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Protein in Hair and Nails ,Function

What does skin do?

Skin, which is our largest organ, serves many functions. It Protects the network of muscles and bones, nerves and blood vessels, as well as everything else in our bodies.Protein in Hair and Nails which is Keratinocytes.

  • Forms a barrier to prevent harmful substances and germs entering the body
  • Protects the body’s tissues from injury
  • Helps regulate body temperature by regulating sweat when it’s hot and keeping heat in the body when it’s cold.
  • People wouldn’t feel warmth, cold or any other sensations without the nerve cells that make up their skin.
  • Each square inch of skin has thousands of cells, hundreds of sweat glands and oil glands, as well as nerve endings and blood vessels.

What are the parts of skin?

Skin has three layers: the epidermis (ep-ih-DUR-mis), dermis (DUR-mis), and the subcutaneous (sub-kyoo-TAY-nee-us) tissue.

The epidermis, or upper layer of the skin, is what we call it. The epidermis is a tough outer layer that protects the skin. It can be thin or thick depending on where it is located. There are layers of cells in the epidermis that continually flake off and get renewed. These layers contain three types of cells:

Melanocytes (pronounced meh-LAH’nuh-sites), are responsible for making melanin, which is the pigment that gives skin its colour. There are roughly equal numbers of melanocytes in everyone. The darker the skin, the more melanin is produced. The production of melanin is increased by sunlight, which is why some people are freckled or sun-kissed.

Keratinocytes (ker-uh-TIH-no-sites) make keratin, a type of protein that’s a basic component of hair, skin, and nails. Keratin is found in the outer layer of skin, which helps to create a protective barrier.

Langerhans cells (LAHNG-ur hanz) help to protect the body from infection.

Cuts and scrapes heal quickly because the epidermis cells are replaced approximately every 28 days.

The dermis lies below the epidermis. Here are blood vessels, nerve endings and hair follicles. The epidermis is nourished by the dermis. The skin is nourished by two types of fibers — collagen, and elastin.

A person’s skin contains the sebaceous glands (sih BAY-shiss). These glands produce the oil sebum (SEE’bum), which makes the skin soften and waterproof.

The bottom layer of skin is the subcutaneous (sub-kyuh-TAY-nee-iss) tissue. It is made up of connective tissues, blood vessels, as well as cells that store fat. This layer protects the body from injuries and heat loss.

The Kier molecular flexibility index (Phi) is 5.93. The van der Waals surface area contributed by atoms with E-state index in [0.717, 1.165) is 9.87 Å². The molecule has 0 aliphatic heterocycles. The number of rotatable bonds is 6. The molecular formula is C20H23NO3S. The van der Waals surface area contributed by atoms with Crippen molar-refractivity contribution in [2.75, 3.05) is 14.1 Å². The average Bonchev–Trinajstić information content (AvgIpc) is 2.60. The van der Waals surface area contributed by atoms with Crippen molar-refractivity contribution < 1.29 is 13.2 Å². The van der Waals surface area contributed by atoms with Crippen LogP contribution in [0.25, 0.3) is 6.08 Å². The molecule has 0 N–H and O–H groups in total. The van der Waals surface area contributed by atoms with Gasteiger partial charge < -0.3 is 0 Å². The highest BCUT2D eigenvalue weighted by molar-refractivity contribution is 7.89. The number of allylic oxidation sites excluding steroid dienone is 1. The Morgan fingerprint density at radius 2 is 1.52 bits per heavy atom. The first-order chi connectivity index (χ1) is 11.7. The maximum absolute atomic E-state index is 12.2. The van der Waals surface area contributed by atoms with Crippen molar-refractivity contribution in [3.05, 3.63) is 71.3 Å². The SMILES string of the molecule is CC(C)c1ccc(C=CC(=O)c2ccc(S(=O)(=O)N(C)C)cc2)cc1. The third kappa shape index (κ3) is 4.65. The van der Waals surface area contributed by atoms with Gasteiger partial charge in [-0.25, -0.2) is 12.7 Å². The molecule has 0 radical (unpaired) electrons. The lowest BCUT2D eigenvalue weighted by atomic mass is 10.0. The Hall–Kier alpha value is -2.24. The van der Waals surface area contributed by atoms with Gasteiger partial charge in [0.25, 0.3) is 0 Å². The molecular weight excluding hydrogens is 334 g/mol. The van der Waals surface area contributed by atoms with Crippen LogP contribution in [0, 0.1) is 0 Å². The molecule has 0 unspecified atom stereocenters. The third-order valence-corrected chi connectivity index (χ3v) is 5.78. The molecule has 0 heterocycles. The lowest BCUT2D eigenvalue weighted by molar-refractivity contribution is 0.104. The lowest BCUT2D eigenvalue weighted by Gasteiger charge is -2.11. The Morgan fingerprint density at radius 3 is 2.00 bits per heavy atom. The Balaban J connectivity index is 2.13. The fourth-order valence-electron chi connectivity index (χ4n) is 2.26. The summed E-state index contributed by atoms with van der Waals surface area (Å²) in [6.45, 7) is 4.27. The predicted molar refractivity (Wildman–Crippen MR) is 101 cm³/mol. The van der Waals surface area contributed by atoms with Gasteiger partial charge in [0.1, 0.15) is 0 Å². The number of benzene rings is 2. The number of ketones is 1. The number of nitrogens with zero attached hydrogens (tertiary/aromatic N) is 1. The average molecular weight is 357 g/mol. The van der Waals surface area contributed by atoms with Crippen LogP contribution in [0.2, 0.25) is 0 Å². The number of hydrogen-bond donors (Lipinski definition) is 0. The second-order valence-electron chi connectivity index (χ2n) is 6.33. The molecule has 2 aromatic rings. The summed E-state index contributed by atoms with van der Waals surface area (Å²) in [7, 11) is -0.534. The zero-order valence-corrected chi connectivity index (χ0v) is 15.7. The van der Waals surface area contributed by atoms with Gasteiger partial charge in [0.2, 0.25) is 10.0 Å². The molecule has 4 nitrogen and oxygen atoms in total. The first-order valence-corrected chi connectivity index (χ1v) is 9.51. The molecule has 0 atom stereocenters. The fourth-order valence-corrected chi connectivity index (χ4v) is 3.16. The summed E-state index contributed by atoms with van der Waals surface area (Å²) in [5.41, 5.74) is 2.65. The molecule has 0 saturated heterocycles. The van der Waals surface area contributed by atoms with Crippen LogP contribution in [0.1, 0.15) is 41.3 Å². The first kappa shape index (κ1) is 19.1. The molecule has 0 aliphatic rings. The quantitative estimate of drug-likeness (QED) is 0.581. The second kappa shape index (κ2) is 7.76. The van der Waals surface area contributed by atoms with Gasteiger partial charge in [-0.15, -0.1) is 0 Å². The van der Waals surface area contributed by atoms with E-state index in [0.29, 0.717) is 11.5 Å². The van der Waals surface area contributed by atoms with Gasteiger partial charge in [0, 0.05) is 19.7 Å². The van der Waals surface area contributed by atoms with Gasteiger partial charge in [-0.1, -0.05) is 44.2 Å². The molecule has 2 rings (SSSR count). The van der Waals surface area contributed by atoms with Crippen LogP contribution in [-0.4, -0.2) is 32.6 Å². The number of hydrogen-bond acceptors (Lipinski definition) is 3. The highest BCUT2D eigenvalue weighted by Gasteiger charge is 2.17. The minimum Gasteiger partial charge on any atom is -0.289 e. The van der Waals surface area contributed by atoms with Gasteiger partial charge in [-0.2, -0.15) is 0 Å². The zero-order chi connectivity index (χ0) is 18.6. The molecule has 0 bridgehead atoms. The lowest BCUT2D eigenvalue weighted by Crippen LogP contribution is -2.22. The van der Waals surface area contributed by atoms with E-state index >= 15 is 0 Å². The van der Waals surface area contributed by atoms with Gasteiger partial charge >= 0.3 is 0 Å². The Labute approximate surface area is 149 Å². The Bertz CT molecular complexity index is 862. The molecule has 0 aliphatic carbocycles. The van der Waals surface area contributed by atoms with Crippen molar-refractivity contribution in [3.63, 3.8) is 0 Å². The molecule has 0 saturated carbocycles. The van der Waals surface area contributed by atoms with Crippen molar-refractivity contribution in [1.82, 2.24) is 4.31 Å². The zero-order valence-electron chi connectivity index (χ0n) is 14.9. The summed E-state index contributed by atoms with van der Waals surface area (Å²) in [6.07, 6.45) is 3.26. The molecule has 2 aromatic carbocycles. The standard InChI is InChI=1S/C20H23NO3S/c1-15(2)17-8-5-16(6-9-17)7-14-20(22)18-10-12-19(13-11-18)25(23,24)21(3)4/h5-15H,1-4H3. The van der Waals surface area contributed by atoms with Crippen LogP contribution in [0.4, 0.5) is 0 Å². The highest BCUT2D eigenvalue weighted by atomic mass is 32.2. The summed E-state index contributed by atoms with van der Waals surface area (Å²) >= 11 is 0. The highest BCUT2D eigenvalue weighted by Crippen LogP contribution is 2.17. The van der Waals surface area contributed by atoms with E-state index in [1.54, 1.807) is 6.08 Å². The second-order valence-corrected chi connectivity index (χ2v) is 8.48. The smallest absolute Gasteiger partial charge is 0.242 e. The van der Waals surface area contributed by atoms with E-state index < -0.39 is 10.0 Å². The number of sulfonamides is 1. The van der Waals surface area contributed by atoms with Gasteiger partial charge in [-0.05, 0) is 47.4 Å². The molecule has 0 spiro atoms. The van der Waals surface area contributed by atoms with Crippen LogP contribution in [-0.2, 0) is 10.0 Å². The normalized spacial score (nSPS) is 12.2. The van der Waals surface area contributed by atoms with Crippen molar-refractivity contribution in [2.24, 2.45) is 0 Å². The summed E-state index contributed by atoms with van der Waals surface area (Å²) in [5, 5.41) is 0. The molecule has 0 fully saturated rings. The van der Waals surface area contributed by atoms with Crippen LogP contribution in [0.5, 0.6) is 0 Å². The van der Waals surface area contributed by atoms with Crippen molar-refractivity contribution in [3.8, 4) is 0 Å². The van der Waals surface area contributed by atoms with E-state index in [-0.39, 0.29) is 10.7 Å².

What does hair do?

Hair on our heads is more than just a pretty thing. It retains heat and keeps us warm.

These sensitive areas are protected from dust and particles by hair around the ears and in the nose and ears. Eyebrows and eyelashes help protect the eyes from light and particles by reducing their exposure.

The fine hair on the body protects and warms the skin.

What are the parts of hair?

Hair is made up of the following:

  • The hair shaft is the portion that sticks out above the skin’s surface.
  • Root is a soft, thickened bulb located at the base of hair
  • The follicle (FAHLK-ih-kul), is a sac-like hole in the skin, from which hair grows.

The papilla, or puh-PILL-uh, is located at the base of the hair follicle. This is where hair growth actually takes place. The papilla is home to an artery which nourishes the roots of the hair. As cells multiply, they produce keratin which hardens the structure. They’re then pushed up the hair shaft through the skin’s surface.

There are three layers to a hair:

  • The medulla (meh DULL-uh), located in the middle, is soft.
  • Cortex is located around the medulla, and it is the major part of the hair.
  • The cuticle (pronounced KYOO-tuh kull), is the outer hard layer that protects your shaft.

The roots of hair grow by creating new cells. These cells grow to create a rod of skin tissue. As new cells develop beneath them, the rods of cells move up through the skin. They move up and become dehydrated, forming a protein called Keratin. This process is called keratinization (ker-uh-tuh-nuh-ZAY-shun). This is when the hair cells cease to exist. The shaft of the hair is formed by the dead cells and keratin.

The hair grows everywhere except for the lips, soles and feet of the feet, the palms of your hands, and the soles of your feet. The summer is faster than the winter and night is slower than day.

What do Nails Do?

The sensitive tips of the fingers and toes are protected by nails. Our nails are not necessary for survival, but they support our tips and protect our toes from injury and allow us to pick up small items. We wouldn’t be able to scratch an itch or untie a knot without them.

A person’s nails can indicate their general health and illness can affect their growth.

What are the parts of nails?

Deep folds in the skin between the fingers and the toes are what allow for the formation of nails. They increase in number as the epidermal cells beneath the nail root rise to the surface. The cells closest to the nail root become flattened and press tightly together. Each cell becomes a thin plate. These plates are piled together to form the nail.

Keratinization is what forms nails, just like hair. The nail pushes forward when the nail cells become more dense.

The matrix is the skin beneath the nail. Because of the network of small blood vessels in the dermis, the larger portion of the nail, or nail plate, appears pink. The lunula is the white, crescent-shaped, area at the base the nail.

Toenails and fingers grow faster than those of the feet. Nails grow more quickly in summer than winter, just like hair. If the matrix isn’t severed, a nail that has been torn will grow back.




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